NEW DELHI (Reuters) - India has capped prices of orthopaedic knee implants, in the country’s latest move to bring down prices of medical devices.
The introduction of price controls marks the latest step by Prime Minister Narendra Modi’s government to make drugs and medical devices more affordable. In February, it imposed a 75 percent price cut for certain heart stents - wire mesh tubes used to treat blocked arteries, which caused protests among manufacturers.
India’s drug pricing authority said on Wednesday that orthopaedic implants in India had unjustified, unreasonable and irrationally high trade margins, leading to exorbitant pricing.
Ananth Kumar, Minister of Chemicals and Fertilisers, told a news briefing the government had capped knee implant prices “in public interest.”
Kumar said the price of the widely used cobalt chromium knee implant, priced at up to 250,000 rupees ($3,895) at Indian hospitals, would now be capped at 54,720 rupees ($852).
The government will not allow “illegal profiteering, unethical profiteering”, Kumar said.
The Association of Indian Medical Device Industry, which represents Indian manufacturers, said it supported the government’s move.
Rajiv Nath, Forum Coordinator for the group, said that some of the six Indian knee implant manufacturers found the prices “perfect and reasonable”, and that the caps would help patients.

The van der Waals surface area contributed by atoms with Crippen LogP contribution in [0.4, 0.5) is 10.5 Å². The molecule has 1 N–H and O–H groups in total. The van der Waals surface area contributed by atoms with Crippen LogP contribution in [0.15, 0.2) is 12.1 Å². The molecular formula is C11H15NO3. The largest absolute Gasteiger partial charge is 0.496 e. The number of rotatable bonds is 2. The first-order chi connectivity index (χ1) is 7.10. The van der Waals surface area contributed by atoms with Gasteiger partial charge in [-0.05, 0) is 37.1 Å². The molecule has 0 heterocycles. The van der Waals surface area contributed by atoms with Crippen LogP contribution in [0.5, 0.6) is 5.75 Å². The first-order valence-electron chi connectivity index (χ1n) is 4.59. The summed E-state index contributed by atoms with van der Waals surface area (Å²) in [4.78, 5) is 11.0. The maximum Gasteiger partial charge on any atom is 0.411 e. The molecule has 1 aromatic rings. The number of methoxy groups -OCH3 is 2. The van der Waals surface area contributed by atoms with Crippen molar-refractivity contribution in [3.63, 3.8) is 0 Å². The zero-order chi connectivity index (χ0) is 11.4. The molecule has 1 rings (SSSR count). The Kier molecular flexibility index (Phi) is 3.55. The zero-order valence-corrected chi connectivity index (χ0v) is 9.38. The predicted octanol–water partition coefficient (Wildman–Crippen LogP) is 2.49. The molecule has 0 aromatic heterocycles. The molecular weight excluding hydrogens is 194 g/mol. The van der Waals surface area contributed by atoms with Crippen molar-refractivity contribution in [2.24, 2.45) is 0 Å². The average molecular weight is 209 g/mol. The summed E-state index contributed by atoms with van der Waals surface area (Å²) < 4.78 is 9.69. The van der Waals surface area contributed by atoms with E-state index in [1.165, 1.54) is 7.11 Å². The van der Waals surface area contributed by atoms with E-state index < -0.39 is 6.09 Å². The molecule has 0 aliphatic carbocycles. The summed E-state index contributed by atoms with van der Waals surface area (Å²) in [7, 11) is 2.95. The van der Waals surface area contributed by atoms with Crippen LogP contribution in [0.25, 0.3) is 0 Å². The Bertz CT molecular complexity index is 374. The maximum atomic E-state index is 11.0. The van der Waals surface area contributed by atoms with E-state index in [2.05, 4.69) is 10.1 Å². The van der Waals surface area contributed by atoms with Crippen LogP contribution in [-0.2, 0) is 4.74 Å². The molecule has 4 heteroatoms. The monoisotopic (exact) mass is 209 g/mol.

Major international pharmaceutical companies have protested against India’s price controls on drugs and medical devices, arguing this will curb innovation and could hurt future investment plans.
Johnson & Johnson, for example, which makes artificial knees, has been worried about potential price curbs in this area.
The Medical Technology Association of India, which includes several foreign companies such as Johnson & Johnson among its members, said in a statement that it was reviewing the order and may offer suggestions for its implementation later.
Johnson & Johnson did not immediately respond to a request for comment.
($1 = 64.1850 Indian rupees)
Reporting by Aditya Kalra and Promit Mukherjee; Editing by Euan Rocha and Jane Merriman